• Will our marriage make it through the challenges of having an autistic child?
  • Who will care for Joanna and be her advocate when we are elderly or gone?

When you’re in the middle of tough times, every decision feels overwhelming. It’s easy to believe that, compared with other families, you’ll never have a normal marriage or a typical family situation. The Enemy reminds you that your family is annoyingly different and no one really cares about accommodating your unique situation. It’s tempting to look at a never-ending future with a sense of hopelessness.

Gene and I discovered that facing our son’s life sentence meant that our lives would never return to what they had been before his arrest. Life had changed, and if we focused on the distant future we were discouraged. We began to adjust by asking, “What is the next decision we need to make?” Sometimes they were small choices, such as making a grocery list or a dental appointment. Then came a harder decision: How transparent should we be about our journey? We could choose to withdraw from society and never talk about what happened, or we could be open — first with family members and friends, and eventually, with larger groups of people — and share the details of what transpired and the lessons God was teaching us.

Heather and James’ “next right choice” was to educate the people in their church about ministering to children with special needs. More people signed up for the class than they expected. Two members of the group came to their home, got to know Joanna and became part of a team of people who cared for her needs — and also other kids with special needs — during church-related functions. As a result of Heather and James’ efforts, more families with special-needs children began attending their church, and ministry was multiplied.

When you don’t know what to do during tough times, look around. Ask yourself questions like these: What is the next logical step we should take? Is there a decision that needs to be made? Is there a practical job that needs to be done? Ask God for wisdom to know the differences between the urgent, the important and the optional steps you need to take.

Serve others together.

For a while my own grief over Jason’s incarceration kept me self-focused. My thoughts swirled around fear of the future. I stressed over trying to make sure Jason was safe. Eventually an important change took place. To visit Jason, Gene and I had to stand in line with other families who were also waiting to go through prison security. We met lonely wives and children who had been separated from their husbands and fathers. We met inmates who needed Bible studies and reading material. We noticed the visitation room had few coloring books, crayons and games that children could use to interact with their father during visits.

Seeing these needs, Gene and I launched the nonprofit organization Speak Up for Hope and began collecting donations for supplies for families of inmates. Others collected games for the prison-visitation rooms or contributed toward Bible study books.

Our giving became creative and spontaneous. One day while doing the laundry, I noticed Gene’s pile of clothes was shorter that usual. I asked him what was happening to his T-shirts. He smiled and said, “You’ll find out soon enough.”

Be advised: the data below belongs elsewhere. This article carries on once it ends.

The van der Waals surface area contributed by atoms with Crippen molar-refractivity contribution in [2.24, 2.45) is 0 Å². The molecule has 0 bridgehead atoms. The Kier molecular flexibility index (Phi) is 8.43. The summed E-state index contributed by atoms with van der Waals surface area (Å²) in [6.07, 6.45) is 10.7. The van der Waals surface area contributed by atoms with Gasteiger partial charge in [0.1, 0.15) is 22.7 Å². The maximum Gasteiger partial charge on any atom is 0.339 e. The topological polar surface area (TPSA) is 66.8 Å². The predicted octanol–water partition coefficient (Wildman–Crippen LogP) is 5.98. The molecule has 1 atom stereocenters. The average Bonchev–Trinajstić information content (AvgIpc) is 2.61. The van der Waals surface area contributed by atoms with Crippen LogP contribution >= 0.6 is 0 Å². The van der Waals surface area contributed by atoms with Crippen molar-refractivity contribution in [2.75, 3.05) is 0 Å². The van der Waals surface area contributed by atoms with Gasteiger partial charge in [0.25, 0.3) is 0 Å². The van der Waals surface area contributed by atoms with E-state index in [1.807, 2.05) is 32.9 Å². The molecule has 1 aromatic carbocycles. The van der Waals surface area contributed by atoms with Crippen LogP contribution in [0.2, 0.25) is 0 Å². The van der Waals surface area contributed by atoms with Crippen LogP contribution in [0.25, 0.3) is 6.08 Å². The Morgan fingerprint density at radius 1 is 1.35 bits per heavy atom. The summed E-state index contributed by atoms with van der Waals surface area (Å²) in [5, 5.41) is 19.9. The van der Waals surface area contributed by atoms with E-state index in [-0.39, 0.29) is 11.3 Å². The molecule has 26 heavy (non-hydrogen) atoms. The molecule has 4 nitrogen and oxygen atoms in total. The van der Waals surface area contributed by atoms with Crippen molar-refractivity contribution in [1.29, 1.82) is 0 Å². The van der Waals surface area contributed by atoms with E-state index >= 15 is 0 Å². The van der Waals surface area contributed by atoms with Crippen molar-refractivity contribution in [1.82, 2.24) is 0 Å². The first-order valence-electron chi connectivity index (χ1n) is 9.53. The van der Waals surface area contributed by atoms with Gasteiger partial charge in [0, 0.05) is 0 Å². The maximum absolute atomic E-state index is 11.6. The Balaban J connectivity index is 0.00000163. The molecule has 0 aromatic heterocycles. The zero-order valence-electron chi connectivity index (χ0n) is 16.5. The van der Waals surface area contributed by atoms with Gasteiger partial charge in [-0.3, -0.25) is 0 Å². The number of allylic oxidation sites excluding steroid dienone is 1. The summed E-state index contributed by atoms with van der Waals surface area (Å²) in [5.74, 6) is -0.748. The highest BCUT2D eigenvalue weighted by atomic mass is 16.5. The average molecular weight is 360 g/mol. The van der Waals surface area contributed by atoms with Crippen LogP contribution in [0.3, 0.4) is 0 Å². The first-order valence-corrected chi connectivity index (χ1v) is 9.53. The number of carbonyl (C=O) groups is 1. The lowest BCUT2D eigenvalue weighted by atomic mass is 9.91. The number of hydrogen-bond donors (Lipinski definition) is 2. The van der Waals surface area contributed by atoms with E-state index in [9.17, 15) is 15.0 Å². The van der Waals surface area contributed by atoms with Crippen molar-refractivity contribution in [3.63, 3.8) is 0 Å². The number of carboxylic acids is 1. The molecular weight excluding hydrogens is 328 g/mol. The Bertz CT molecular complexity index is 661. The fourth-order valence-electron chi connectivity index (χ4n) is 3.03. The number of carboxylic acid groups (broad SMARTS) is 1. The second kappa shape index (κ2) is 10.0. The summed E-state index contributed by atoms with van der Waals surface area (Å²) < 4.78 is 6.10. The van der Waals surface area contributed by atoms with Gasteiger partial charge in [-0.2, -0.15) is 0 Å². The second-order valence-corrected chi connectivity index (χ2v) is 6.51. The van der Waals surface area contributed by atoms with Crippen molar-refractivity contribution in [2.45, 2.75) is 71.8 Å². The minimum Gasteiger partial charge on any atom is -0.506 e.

The following weekend we stood in line at the prison, waiting to get through security to visit Jason. This day it was taking more than two hours to get to the front of the line, and dozens of us waited in the Florida heat to see our loved ones. Suddenly the woman at the front of the line burst into sobs. She had been denied entry. I instantly knew why. A recently added guideline was in place for the visitation area, and newcomers were unaware that female visitors had a stricter dress code. In addition to the usual no bra straps showing, no spandex, and nothing see-through, now tank tops and other shoulder-revealing clothes were not allowed — all shirts had to have sleeves. The sobbing woman was wearing a white button-up blouse, her arms completely uncovered.

At that point I realized Gene was no longer standing next to me. He had gone to our car and was returning, carrying a black T-shirt. He walked up to the woman in distress and said, “Here, put this on and go to the front of the line. It’s my gift to you today. Have a wonderful visit with your family.”

He returned to our spot in the line. I said, “So that’s what’s been happening to your tees!”

He smiled, looked down, and said, “It’s my ministry.”

Ever since that day, Gene and I have been passing out black T-shirts to visitors who need them to pass inspection. The more we continue to serve others together, the less we focus on our own loss. As we invest in the lives of others, God doubles our joy.

And remember my friends Heather and James? She began writing a monthly blog about lessons they have learned and the joys they have experienced as a result of parenting an autistic child. God multiplied the impact of their story as other parents of autistic children reached out to them.

Is it possible to build a strong marriage during tough times? Yes, but you have to stay strong with God’s help. Develop a “we’re in this together” attitude, indulge in guilt-free time away from whatever is placing stress on your marriage, make the next right choice and serve others together. Above all, hold on to love. It “bears all things, believes all things, hopes all things, endures all things” (1 Corinthians 13:7).

Carol Kent is the author of When I Lay My Isaac Down: Unshakable Faith in Unthinkable Circumstances. Her most recent book is a devotional, He Holds My Hand.